A little late, but I thought I would post the first chapter to inCapable now before I am completely cut off from civilization :-) I hope you like. Please remember this is unedited and may change. And there may be some bad language...
Declan: I don’t like to owe people nothing. But for better or worse I asked for a favour back when I was fifteen and that favour resulted in a debt so big I’ll be paying it back for the rest of my life. That’s not to say that I hate the life I’m living. Actually, I’m rather indifferent about it now, which is probably why Jimmy won’t ever let me walk away from him and his family.
I kill without conscience. And I’m fucking good at it.
Tonight Jimmy is once again collecting on my debt. I’m about to take down a man who’s doing shit he shouldn’t, and he’s not being very quiet about it. Jimmy wants him taken care of, but he doesn’t get his hands dirty. He calls me instead.
In Sterling City there are two big players, Jimmy Dante and Danny Hill. Each of these men are organized and they have armies of criminals who work to build their territory and make their bosses very rich men. For years these men have had a truce. Jimmy sticks to weapons and stolen property and Danny deals with drugs. They were at war once upon a time, but this meant no one was getting ahead. It made sense to keep the peace, but now, Ken Duffy, Danny’s cousin, has gone and reached out to some of Jimmy’s contacts. He’s trying to sell weapons in our territory and Jimmy ain’t having it. Truce or no, the guy has to be dealt with. Only Jimmy wants it done quietly. The guy has no short list of enemies but Jimmy doesn’t want to be at the top of this list. He wants to keep the truce—if he can.
Mickey and I sit outside the man’s house. He lives just outside of the city, and down by the beach. Nice house. Maybe something like what I’d like to live in one day. The ocean. The quiet. Neighbours a half mile away. We’ve been sitting here for hours. I’ve scoped the place out for days now. Done my homework. I know this guy has a thing for some stripper at The Palace. He goes to her work every night and usually closes the place. Then he follows her home for a quick fuck and he’s home in bed by three a.m. It’s two-thirty in the morning now and he’s just pulling into his drive way. We’re parked down the road, in line of sight, but maybe a quarter of a mile away.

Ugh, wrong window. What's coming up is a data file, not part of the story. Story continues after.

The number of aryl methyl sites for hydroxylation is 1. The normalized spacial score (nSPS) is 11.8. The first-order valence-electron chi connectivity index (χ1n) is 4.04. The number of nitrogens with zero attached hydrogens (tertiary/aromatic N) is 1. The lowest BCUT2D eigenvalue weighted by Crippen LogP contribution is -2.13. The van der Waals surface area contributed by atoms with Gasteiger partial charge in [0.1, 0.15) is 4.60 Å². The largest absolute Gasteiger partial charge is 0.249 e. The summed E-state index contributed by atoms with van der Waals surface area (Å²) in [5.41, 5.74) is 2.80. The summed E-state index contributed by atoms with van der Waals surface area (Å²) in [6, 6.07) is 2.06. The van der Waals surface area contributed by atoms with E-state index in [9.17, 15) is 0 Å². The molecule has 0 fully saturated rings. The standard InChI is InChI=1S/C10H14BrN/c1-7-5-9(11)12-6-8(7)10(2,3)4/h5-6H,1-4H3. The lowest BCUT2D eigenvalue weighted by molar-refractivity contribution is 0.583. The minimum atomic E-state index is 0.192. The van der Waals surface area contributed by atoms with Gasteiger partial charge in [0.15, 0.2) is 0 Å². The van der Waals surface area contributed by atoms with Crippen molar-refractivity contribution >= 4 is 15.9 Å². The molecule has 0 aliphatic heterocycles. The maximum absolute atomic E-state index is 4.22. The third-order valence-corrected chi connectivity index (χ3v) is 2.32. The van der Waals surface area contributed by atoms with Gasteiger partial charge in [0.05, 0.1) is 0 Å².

My window is down and I pull my rifle out. I adjust the scope and take a breath, hold it in, while I wait for him to get out of his beat up Chevy. The silencer is on and the closest neighbour is around the bend. There’s no way they could see me. My only worry is approaching cars, but then, few cars travel this road at this time of night. Even if one does, the windows in this car are tinted and it’s stolen so even if they get a license plate they’ll be investigating someone else, someone not connected to me in any way. The guy steps out of the car and slams the door shut.
It’s now or never.
The quiet dart of a bullet leaves the weapon, giving my left shoulder the slightest of kickbacks. I’m right handed but I shoot on my left side. Yeah, it surprised me too when Mickey taught me how to shoot. I was just fifteen then and a crack shot even at the very beginning. He once told me he couldn’t have asked for a better person to take under her command.
The bullet hits the guy straight through the forehead and he drops to the ground with a crumple and a thud. The window of the Chevy is splattered with blood around the outline of his body.
“I’m fucking hungry,” I say, as I pull my weapon inside the vehicle and press the button to roll the window up.
“Come to mention it, I could use a bite, too,” Mickey says as he slides the gear shift into drive. “Maybe some fries and gravy. The wife never lets me have fried shit anymore. Never should have had my cholesterol checked.”
We don’t immediately eat. We have to ditch the car first. Our job comes first, above everything else. You get sloppy or deviate from your tasks and you get caught. I’d rather put a bullet in my own head than go back to prison. I had respect there because of who I associate with, but that doesn’t mean I didn’t get shanked twice or have random assholes try to jump me to see who had bigger balls. The answer was always me, but still, I didn’t like having to prove it day in and day out. It was pretty tiring, to say the least.
We drive the car out of the city, near a field where we ditched my SUV. I get in my car and follow Mickey to an abandoned mine where we douse the stolen car in fuel and set it on fire. The flames are high and burn orange and red. It’s kind of pretty. I’ve always had a love of fires. But the fucking smell of burning tires makes me sick.
Mickey taps me on the shoulder to signal it’s time to go. We hop back into the car and head back to Sterling City. All I can think about is how well I’ll sleep after I fill up on grease.
I change my routine daily. Keeping the same schedule isn’t smart when you have enemies. Stick to a schedule and they can easily take you down, like I did to the poor stupid asshole outside his own home the other night. One thing in my daily routine I don’t change is visiting Mona’s cafe. Instead, I alternate the time when I show up. One day I might come in and get a coffee to go, the next I might go in and sit and have breakfast, and sometimes I’ll just go out back and visit Mona while she works.
Mona is perhaps the only woman in my life that’s ever showed me any affection that hasn’t involved sex. Don’t get me wrong, I can get a piece if I want it, but anything more than that is where I have problems. I got issues with getting in deep. So my time with women is cold, and it’s quick and dirty. No emotion. No lingering feelings. Empty sex. It’s about all a guy like me can manage when you do the work I do.